The Death of the Classics

On the volumes written on the subject of education in the past 40 years, one strain has focused on the death of the so-called “classical education.” Through antiquity to perhaps 50 years ago, students studied the Classics. These Classics are the works of Ancient Greek and Roman writers, the foundation of Western literature and philosophy. Rapid changes and progressive knowledge have made much of this learning and writing dated and less relevant than they were to people before the Industrial Revolution. But what have we lost as a society and culture by not reading the “Classics”?

Critics of the death of the classical education point to the dearth of analysis and inference-based thinking in modern education – skills championed by reading the great authors of the past. But there are other aspects of the death of the classical education that strike me as relevant, especially as a lover of history. An unbroken chain of references, counterpoint, rebuttal, synthesis, and genesis have been violently severed in recent years.

Understanding our current moral and political debates without the guide of history and the Classics is almost impossible. Lack of imagination, of an understanding of the history of radical change and great thought, is perhaps responsible for some of our political dysfunction in the present moment in the United States. A reverence for the Constitution, but no understanding of how those ideas were formulated, is deleterious to a progressive and effective politics.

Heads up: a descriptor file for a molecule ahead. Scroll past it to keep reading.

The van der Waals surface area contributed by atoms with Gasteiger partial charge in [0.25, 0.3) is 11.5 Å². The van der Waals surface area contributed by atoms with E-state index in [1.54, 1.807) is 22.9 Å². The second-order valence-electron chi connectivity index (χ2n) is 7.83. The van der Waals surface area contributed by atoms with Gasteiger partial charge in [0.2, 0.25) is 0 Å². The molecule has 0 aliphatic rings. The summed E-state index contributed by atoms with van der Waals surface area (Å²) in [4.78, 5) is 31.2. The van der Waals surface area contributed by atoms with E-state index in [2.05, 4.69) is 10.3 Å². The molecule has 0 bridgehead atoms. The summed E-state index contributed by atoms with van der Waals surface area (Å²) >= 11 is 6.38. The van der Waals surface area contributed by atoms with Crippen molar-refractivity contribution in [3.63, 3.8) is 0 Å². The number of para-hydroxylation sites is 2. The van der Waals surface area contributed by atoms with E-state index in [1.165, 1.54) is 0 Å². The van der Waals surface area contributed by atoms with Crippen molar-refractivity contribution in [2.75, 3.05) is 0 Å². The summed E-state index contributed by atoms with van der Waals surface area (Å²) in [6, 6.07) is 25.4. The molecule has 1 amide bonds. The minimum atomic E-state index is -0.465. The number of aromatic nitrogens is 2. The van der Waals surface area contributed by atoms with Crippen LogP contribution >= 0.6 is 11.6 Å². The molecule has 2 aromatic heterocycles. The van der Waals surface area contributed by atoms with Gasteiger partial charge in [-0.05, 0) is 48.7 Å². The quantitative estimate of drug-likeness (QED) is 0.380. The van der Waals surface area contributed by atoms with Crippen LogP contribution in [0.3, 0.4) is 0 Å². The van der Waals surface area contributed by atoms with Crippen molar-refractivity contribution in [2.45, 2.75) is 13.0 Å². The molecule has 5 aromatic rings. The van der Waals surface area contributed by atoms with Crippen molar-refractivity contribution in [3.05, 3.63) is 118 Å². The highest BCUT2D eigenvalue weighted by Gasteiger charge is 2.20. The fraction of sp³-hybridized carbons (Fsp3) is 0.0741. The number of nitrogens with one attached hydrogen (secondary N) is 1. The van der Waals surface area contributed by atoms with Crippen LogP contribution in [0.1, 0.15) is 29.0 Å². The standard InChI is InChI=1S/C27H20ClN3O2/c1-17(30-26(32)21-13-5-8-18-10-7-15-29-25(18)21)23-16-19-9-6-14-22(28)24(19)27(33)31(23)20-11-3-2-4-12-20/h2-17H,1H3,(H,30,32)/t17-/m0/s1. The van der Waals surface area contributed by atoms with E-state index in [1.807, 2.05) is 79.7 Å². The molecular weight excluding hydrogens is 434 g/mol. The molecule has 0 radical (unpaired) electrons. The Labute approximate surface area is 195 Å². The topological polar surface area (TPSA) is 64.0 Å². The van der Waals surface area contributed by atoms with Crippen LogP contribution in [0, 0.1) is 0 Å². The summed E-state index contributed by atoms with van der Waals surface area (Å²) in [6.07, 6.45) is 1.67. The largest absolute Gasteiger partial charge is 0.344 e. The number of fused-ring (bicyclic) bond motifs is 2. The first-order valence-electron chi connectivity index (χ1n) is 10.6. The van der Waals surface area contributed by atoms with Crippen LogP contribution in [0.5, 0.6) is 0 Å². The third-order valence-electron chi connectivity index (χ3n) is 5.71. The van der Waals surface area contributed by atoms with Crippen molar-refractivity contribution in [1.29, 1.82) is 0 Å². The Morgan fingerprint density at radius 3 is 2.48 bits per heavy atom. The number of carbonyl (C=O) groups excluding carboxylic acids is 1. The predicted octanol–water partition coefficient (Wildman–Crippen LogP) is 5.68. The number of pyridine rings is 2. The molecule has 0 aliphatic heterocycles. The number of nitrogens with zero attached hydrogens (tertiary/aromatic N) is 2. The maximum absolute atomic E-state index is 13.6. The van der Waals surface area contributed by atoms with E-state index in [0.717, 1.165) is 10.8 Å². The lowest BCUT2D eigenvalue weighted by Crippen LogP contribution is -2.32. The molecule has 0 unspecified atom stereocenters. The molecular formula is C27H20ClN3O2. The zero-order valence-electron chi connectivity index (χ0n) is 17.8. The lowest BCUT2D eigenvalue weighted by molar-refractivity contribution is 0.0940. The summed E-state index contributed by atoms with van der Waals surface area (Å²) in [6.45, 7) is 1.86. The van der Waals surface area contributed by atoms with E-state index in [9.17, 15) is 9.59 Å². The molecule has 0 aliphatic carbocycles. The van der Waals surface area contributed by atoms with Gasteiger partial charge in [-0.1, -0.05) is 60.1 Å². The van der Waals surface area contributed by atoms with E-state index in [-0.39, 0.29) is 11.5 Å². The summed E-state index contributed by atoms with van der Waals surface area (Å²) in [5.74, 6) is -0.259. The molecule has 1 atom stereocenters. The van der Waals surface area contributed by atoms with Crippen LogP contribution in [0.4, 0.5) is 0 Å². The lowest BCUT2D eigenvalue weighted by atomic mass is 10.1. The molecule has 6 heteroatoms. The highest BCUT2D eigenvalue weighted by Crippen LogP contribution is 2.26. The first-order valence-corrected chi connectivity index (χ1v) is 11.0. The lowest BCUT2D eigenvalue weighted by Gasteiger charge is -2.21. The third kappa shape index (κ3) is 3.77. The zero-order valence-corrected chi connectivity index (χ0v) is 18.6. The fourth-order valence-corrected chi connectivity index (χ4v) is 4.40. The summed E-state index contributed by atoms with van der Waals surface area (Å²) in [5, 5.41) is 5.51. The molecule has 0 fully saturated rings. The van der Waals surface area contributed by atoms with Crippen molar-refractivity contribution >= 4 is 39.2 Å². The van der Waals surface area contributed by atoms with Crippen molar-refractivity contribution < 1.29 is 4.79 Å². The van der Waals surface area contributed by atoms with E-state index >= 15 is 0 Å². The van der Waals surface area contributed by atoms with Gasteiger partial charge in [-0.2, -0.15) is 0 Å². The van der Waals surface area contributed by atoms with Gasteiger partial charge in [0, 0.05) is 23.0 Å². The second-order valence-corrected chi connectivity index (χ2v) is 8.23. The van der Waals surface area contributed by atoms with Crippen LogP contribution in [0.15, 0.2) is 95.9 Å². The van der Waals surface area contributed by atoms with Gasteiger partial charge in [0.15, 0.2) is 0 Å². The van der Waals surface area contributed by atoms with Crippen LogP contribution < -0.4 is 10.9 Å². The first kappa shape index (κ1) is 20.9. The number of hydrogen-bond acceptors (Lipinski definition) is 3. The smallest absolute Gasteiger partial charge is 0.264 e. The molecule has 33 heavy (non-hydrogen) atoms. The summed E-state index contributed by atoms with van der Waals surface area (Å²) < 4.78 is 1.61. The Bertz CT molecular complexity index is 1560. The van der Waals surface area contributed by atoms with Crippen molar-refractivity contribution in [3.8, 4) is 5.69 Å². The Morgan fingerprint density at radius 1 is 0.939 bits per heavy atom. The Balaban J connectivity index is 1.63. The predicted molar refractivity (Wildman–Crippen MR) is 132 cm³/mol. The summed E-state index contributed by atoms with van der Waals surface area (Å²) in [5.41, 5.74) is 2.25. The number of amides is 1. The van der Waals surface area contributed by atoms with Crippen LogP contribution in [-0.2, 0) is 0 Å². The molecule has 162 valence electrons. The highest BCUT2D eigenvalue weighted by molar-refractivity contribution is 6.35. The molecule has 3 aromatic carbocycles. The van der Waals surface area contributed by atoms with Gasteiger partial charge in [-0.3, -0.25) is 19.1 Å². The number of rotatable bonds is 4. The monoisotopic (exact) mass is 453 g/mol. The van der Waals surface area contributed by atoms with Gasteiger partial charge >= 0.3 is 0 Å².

Great works of literature that could point to the Iliad and Odyssey as their spiritual and contextual predecessors are rendered foreign and unintelligible by an uncomprehending populace. General narrative structure for novels, plays, movies, and non-fiction works all owe their form to their predecessors. More than that, most great works up until the recent era have spoken and argued with the great thinkers of the classics. Many of those works survived by luck, but also by a kind of intellectual natural selection. Great works were copied and reproduced and emulated because they were recognized as being great works. Unmoored works produced in the recent era by those uneducated in the Classics run the risk of being intellectually inefficient, they may rehash old arguments and reinvent the wheel without producing original works. Historical references to the great moral dilemmas, matters of state, and war are lost and must be learned again without thoughtful guides.